Gordon Campbell | Parliament TV | Parliament Today | News Video | Crime | Employers | Housing | Immigration | Legal | Local Govt. | Maori | Welfare | Unions | Youth | Search

 


Either Way It’s 20K

Either Way It’s 20K – Rural Women call for speed limit signs to be approved for school buses

As children head back to school, Rural Women NZ hopes 2014 will be the year when state-of-the-art signage will be approved for use on school buses to help remind passing motorists that ‘Either Way It’s 20K’.

Rural Women NZ national president, Wendy McGowan, says “The 20kmh speed limit in both directions must be one of the most flouted rules in the Road Code, often because drivers are simply unaware of the law, or don’t notice they’re passing a school bus until it’s too late.

“We are calling for illuminated 20K signs to be approved for use on school buses.”

During 2013 Rural Women NZ took part in an extensive trial in Ashburton, along with TERNZ Ltd and NZTA, to alert drivers that they’re about to pass a school bus and of the need to slow right down, called ‘Either Way it’s 20K’.

A key part of the trial was the installation of bright, 20K signs on the front and rear of the buses that lit up when the doors opened, and included flashing wig wag lights to attract drivers’ attention well in advance.

The three-phase trial began with an intense awareness campaign, followed by targeted police enforcement.

Wendy McGowan says, “The trial shows there’s still a way to go. Ashburton drivers are still passing school buses at twice the legal speed limit on average, but it’s certainly a step in the right direction.”

Before the campaign began, the average speed of drivers passing a stationary school bus was 80kmh. Now drivers are slowing to an average of 40kmh, with a noticeable speed reduction on main roads and open rural highways.

Children are especially vulnerable in rural areas, where they are dropped off at the side of the road, often with no pavement. A moment’s inattention or the child’s inability to translate speed and distance has led to tragic fatalities and serious injuries year on year as children dash in front of cars and trucks.

That’s why observing the 20kmh law is so vital. At that speed drivers have much longer to react, and if cars do make contact with a child, it’s unlikely to be fatal or so serious.

TERNZ Ltd will be making its recommendations to the NZ Transport Agency in June.

Rural Women NZ strongly hopes 2014 is the year that the 20K signs are approved by the Agency, so that communities and bus companies can work together to make them a universal feature of school buses in New Zealand.

“Rural communities are right behind this campaign, and some have started fundraising for signs on their local school buses. We are just waiting for them to become an approved sign. In the long term we’d like to see 20K signs installed on all school buses throughout the country.”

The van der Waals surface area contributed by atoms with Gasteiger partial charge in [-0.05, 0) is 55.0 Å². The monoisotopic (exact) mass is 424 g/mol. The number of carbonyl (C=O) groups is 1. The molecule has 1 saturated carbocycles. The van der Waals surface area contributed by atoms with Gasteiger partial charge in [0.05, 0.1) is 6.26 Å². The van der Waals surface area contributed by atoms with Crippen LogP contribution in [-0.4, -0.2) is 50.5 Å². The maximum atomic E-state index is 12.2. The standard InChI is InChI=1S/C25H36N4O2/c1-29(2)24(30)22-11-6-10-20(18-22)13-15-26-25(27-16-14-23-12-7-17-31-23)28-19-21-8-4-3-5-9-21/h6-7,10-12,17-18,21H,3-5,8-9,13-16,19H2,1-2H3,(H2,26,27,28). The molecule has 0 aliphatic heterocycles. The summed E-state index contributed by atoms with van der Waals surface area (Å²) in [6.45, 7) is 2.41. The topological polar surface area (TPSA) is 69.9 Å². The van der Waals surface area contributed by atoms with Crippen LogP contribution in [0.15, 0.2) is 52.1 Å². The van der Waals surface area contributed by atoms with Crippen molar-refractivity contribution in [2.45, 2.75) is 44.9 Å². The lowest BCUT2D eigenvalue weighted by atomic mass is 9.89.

Ends

© Scoop Media

 
 
 
 
 
Parliament Headlines | Politics Headlines | Regional Headlines

 

Law Commission: Review Of Search And Surveillance Act Begins

“For example, the Act was drafted before cloud-based storage of data was commonplace. In the light of these and other developments, the Commission will be examining whether the investigative powers in the Act are sufficient for law enforcement purposes. We will also consider whether the safeguards that surround those processes are adequate.” More>>

ALSO:

Houses, Campers And Cops: LGNZ Media Briefing

At their quarterly media briefing today Local Government New Zealand addressed areas where local authorities are feeling pressure and outlined their approach for the upcoming local body elections in September-October. More>>

ALSO:

17 Year Sentences In Baby Moko Case: Attorney General On Plea Bargain

“The Crown’s decisions in this case, including the decision to accept the manslaughter pleas, were motivated by the need to secure convictions for this horrendous killing and to avoid the significant risk that either of the defendants could escape such a conviction because of evidential issues.” More>>

ALSO:

As Govt Cuts Lobby Anti-Smoking Group Funds: On The Nation - Plain Packaging Debate

Imperial Tobacco leaves open possibility of law suit against New Zealand government if plain packaging is introduced, as planned. Says it’s a “last resort” but “of course we will defend the right to use our brands”. More>>

ALSO:

No Rail For New Harbour Crossing: National Giving Up On Rail In Auckland

The National Government’s decision to scrap two planned rail lines in Auckland shows it is giving up on a city-wide rail network in Auckland, and on thousands of commuters who sit in traffic jams every single day, the Green Party said today. More>>

ALSO:

Gordon Campbell: On The Ombudsman’s Verdict On Paula Rebstock And Ian Rennie

Unfortunately, the brave and damning report by Ombudsman Ron Paterson on the “flawed” and “unfair” inquiry conducted by Dame Paula Rebstock into events at MFAT pulls back the veil on a far wider issue. More>>

ALSO:

Charities' Report: Stressed Families - Overstretched Services

“Like so many of the whānau and families they serve social service organisations are under huge financial stress. The support demanded from desperate people in communities is far outreaching the resources available.” More>>

ALSO:

Detention: Wellingtonians Protest Treatment Of Refugees

Peace Action Wellington (PAW) and around 50 Wellingtonians blockaded the Australian High Commission, creating a symbolic detention centre to protest the Australian Government's policy of mandatory offshore detention for refugees and asylum seekers. More>>

ALSO:

Get More From Scoop

 

LATEST HEADLINES

 
 
 
 
 
 
 
 
 
Politics
Search Scoop  
 
 
Powered by Vodafone
NZ independent news